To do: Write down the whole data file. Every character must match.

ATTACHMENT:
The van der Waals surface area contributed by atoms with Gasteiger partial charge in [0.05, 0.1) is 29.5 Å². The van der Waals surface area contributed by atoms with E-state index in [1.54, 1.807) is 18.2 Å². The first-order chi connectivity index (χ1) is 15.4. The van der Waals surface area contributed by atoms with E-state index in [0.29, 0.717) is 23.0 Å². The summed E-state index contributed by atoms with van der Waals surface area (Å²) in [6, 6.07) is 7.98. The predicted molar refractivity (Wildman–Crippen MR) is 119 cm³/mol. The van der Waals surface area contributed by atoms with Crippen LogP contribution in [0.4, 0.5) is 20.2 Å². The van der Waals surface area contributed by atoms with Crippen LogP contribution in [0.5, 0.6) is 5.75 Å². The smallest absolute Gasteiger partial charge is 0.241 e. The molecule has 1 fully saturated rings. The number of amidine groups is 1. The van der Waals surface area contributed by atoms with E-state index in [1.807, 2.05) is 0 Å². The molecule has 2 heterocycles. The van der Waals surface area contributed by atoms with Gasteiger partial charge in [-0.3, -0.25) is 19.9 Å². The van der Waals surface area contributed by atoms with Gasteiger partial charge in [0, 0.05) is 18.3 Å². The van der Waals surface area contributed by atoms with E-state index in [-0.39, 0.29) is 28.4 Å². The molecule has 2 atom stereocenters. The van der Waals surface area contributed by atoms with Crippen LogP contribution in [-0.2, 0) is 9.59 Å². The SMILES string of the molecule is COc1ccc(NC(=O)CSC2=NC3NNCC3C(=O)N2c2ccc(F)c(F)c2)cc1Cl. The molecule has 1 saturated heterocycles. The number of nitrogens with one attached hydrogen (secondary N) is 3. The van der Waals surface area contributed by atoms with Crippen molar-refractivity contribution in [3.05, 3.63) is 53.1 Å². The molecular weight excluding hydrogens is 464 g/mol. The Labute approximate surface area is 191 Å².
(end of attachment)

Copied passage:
The van der Waals surface area contributed by atoms with Gasteiger partial charge in [0.05, 0.1) is 29.5 Å². The van der Waals surface area contributed by atoms with E-state index in [1.54, 1.807) is 18.2 Å². The first-order chi connectivity index (χ1) is 15.4. The van der Waals surface area contributed by atoms with E-state index in [0.29, 0.717) is 23.0 Å². The summed E-state index contributed by atoms with van der Waals surface area (Å²) in [6, 6.07) is 7.98. The predicted molar refractivity (Wildman–Crippen MR) is 119 cm³/mol. The van der Waals surface area contributed by atoms with Crippen LogP contribution in [0.4, 0.5) is 20.2 Å². The van der Waals surface area contributed by atoms with Crippen LogP contribution in [0.5, 0.6) is 5.75 Å². The smallest absolute Gasteiger partial charge is 0.241 e. The molecule has 1 fully saturated rings. The number of amidine groups is 1. The van der Waals surface area contributed by atoms with E-state index in [1.807, 2.05) is 0 Å². The molecule has 2 heterocycles. The van der Waals surface area contributed by atoms with Gasteiger partial charge in [-0.3, -0.25) is 19.9 Å². The van der Waals surface area contributed by atoms with Gasteiger partial charge in [0, 0.05) is 18.3 Å². The van der Waals surface area contributed by atoms with E-state index in [-0.39, 0.29) is 28.4 Å². The molecule has 2 atom stereocenters. The van der Waals surface area contributed by atoms with Crippen LogP contribution in [-0.2, 0) is 9.59 Å². The SMILES string of the molecule is COc1ccc(NC(=O)CSC2=NC3NNCC3C(=O)N2c2ccc(F)c(F)c2)cc1Cl. The molecule has 1 saturated heterocycles. The number of nitrogens with one attached hydrogen (secondary N) is 3. The van der Waals surface area contributed by atoms with Crippen molar-refractivity contribution in [3.05, 3.63) is 53.1 Å². The molecular weight excluding hydrogens is 464 g/mol. The Labute approximate surface area is 191 Å².